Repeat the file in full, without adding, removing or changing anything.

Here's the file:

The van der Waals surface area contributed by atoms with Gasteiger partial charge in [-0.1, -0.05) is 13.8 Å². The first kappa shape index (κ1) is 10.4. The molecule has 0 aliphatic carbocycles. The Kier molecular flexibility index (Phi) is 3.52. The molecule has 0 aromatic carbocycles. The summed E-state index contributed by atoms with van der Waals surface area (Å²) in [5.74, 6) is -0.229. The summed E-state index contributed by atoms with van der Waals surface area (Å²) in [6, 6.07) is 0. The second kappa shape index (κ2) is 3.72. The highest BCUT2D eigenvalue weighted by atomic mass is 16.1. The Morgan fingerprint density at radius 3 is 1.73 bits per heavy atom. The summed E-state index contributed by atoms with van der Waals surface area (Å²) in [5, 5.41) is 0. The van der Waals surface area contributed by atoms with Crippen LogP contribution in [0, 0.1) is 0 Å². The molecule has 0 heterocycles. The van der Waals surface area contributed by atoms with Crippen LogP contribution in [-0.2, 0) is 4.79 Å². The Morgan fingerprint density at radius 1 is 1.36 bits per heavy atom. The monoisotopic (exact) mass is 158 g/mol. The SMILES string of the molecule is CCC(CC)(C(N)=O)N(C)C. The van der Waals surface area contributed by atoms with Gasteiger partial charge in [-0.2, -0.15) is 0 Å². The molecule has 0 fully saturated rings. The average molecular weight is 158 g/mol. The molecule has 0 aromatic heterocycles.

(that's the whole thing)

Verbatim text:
The van der Waals surface area contributed by atoms with Gasteiger partial charge in [-0.1, -0.05) is 13.8 Å². The first kappa shape index (κ1) is 10.4. The molecule has 0 aliphatic carbocycles. The Kier molecular flexibility index (Phi) is 3.52. The molecule has 0 aromatic carbocycles. The summed E-state index contributed by atoms with van der Waals surface area (Å²) in [5.74, 6) is -0.229. The summed E-state index contributed by atoms with van der Waals surface area (Å²) in [6, 6.07) is 0. The second kappa shape index (κ2) is 3.72. The highest BCUT2D eigenvalue weighted by atomic mass is 16.1. The Morgan fingerprint density at radius 3 is 1.73 bits per heavy atom. The summed E-state index contributed by atoms with van der Waals surface area (Å²) in [5, 5.41) is 0. The van der Waals surface area contributed by atoms with Crippen LogP contribution in [0, 0.1) is 0 Å². The molecule has 0 heterocycles. The van der Waals surface area contributed by atoms with Crippen LogP contribution in [-0.2, 0) is 4.79 Å². The Morgan fingerprint density at radius 1 is 1.36 bits per heavy atom. The monoisotopic (exact) mass is 158 g/mol. The SMILES string of the molecule is CCC(CC)(C(N)=O)N(C)C. The van der Waals surface area contributed by atoms with Gasteiger partial charge in [-0.2, -0.15) is 0 Å². The molecule has 0 fully saturated rings. The average molecular weight is 158 g/mol. The molecule has 0 aromatic heterocycles.